It will be seen from the above examples that the silver chloride underlayer emulsion is prepared in' a simple manner. Other silver chloride emulsions, prepared by difierent procedures, may be used instead. In any case, the scientist skilled in the art can suitably adjust coating weights and amount of ingredients to achieve optimum results, provided the silver chloride particles are kept small in size for best results. The type of emulsion employed for the overcoating is not considered to be unusual. However, medium or high speed silver bromoiodide emulsion containing from 1 to 5 mole percent iodide either of neutral or of the ammonium type are preferred.

Still other modifications of the invention will occur to persons skilled in the art. We, therefore, do not intend to be limited in the patent granted except as necessitated by-the appended claims.

We claim:

1. A light-sensitive material carrying on a plastic transparent support in the following order, a subbing layer, a slow speed gelatinous silver chloride emulsion layer in which the silver chloride particles are of submicro scopic size and have a median particle size on the order of 50 millimicrons, and in direct contact with said silver chloride emulsion layer, a permanent high-speed gelatinous silver halide emulsion layer in which the silver halide emulsion is selected from the group consisting of silver bromide and silver bromoiodide emulsions and has a relative speed ranging from 45 to 138, the relative speed of said high-speed silver halide emulsion exceedring that of said silver chloride emulsion by a factor ranging irom 50 to 2000, the speed of said lower silver chloride layer being so slow that no silver image is formed therein under conditions of exposure black and white development and fixing which give .a high density silver image in the top layer, saidrelative speed being expressed in terms of reciprocal candle seconds to develop a density of 0.2.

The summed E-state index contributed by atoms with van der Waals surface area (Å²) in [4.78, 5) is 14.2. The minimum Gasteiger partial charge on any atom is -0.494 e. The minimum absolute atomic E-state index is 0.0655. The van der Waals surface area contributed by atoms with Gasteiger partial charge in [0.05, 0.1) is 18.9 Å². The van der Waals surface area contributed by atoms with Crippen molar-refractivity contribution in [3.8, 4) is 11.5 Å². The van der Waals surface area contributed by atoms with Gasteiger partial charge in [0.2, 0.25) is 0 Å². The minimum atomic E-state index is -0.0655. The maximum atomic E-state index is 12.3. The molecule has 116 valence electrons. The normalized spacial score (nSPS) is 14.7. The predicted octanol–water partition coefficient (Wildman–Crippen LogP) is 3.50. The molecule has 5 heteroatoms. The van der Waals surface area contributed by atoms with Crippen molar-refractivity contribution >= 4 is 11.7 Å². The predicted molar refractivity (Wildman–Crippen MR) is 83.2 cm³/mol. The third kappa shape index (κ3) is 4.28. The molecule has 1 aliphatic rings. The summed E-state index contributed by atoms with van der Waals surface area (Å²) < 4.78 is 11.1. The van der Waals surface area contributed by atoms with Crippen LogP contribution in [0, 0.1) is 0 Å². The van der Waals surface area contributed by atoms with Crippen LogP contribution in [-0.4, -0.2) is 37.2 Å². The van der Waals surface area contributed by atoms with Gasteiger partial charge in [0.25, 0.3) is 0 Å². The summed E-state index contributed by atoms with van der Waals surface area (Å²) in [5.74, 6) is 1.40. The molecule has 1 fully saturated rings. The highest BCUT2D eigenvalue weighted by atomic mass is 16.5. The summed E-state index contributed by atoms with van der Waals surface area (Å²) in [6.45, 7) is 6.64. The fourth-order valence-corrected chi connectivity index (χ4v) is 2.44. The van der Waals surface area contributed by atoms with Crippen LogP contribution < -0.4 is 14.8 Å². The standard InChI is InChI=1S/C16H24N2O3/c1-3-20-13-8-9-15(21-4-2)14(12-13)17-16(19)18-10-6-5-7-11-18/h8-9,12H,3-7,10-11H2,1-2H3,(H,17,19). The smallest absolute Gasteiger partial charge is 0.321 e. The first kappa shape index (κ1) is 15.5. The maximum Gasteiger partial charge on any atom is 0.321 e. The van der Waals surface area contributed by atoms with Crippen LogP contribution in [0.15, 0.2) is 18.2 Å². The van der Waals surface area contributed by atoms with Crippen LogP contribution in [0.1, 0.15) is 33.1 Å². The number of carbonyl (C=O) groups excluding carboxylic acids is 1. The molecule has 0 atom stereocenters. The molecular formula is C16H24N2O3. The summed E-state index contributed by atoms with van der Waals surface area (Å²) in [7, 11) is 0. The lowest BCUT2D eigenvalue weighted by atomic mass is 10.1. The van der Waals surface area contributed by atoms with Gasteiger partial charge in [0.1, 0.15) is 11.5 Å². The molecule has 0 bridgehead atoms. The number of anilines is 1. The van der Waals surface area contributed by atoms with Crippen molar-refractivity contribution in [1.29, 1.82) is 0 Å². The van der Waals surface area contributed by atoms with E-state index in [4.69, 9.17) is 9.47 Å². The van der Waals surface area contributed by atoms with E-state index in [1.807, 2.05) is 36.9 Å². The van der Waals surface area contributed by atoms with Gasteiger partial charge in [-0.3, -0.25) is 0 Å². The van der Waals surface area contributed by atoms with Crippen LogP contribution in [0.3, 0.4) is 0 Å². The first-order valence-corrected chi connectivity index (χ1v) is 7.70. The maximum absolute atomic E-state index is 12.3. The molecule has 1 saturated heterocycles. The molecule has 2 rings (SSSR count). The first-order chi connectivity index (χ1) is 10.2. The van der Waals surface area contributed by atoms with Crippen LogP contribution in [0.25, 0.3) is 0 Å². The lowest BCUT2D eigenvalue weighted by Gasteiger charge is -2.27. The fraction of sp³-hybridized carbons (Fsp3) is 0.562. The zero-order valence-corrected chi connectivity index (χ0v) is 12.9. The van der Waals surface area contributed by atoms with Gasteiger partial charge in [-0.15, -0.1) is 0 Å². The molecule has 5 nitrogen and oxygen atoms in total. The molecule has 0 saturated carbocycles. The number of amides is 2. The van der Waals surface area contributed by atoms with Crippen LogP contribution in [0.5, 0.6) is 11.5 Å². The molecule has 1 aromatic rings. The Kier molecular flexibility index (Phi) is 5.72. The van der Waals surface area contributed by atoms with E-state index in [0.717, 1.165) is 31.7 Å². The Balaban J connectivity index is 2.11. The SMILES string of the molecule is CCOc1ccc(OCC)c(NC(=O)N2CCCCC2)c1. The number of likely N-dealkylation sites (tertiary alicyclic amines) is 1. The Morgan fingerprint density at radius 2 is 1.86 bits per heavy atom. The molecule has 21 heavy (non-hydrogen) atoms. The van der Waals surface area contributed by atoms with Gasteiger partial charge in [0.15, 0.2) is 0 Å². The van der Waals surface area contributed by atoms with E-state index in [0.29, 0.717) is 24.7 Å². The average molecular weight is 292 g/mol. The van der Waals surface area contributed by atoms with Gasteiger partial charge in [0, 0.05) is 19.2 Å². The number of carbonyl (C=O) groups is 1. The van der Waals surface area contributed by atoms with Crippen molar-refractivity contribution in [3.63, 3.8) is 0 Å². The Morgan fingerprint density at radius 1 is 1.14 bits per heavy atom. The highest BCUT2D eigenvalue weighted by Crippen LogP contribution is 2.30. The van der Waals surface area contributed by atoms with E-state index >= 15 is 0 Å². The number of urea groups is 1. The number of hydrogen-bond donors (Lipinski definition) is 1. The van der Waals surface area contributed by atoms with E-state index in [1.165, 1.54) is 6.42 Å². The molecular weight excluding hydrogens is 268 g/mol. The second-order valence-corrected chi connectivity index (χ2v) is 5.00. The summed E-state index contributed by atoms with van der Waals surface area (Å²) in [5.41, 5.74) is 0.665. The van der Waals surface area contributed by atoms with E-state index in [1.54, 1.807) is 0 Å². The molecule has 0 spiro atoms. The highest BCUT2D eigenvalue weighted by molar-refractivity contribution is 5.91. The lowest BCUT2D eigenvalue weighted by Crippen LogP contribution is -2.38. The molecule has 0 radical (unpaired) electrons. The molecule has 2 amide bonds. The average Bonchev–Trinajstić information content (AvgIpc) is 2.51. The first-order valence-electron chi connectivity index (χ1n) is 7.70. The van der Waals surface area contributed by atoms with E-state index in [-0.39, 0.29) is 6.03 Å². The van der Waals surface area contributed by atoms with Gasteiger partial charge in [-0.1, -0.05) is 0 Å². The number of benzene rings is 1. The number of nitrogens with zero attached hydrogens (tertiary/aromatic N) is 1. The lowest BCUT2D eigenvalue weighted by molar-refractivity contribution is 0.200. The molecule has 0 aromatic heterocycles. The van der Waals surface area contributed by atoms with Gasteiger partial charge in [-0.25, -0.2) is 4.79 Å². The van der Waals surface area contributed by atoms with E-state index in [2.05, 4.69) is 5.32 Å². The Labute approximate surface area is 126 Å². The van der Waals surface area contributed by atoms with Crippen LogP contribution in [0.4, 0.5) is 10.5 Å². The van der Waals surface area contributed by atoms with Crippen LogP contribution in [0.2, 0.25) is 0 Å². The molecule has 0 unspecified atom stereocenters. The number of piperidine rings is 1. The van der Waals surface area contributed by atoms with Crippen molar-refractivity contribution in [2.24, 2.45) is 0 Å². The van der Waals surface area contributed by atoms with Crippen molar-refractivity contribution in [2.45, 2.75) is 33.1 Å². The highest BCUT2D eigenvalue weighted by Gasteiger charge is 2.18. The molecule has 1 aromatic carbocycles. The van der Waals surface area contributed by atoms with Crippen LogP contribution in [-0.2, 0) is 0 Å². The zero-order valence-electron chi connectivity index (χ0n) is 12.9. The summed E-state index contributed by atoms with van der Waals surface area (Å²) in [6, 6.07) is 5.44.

2. In the process of forming a negative silver image in an imagewise exposed silver halide material, said process including the steps of black and white developing, fixing, washing and drying said silver halide material to form a permanent negative image therein, the improvement which consists of using as the light sensitive material a photographic element carrying on a plastic transparent support in the following order, a subbing layer, a slow-speed gelatin silver chloride emulsion layer in which the silver chloride particles are of subrnicroscopic size and have an average particle size of less than 50 millimicrons, and in integral contiguous contact with said silver chloride emulsion layer, a high-speed gelatin silver halide emulsion layer in which the silver halide emulsion is selected from the group consisting of silver bromide and silver bromoiodide emulsions, the photo- 5 graphic etfects of said improvement "being such as to increase the effective speed and gradient of the silver image in the silver halide emulsion layer without the formation of a silver image in the silver chloride emulsion layer.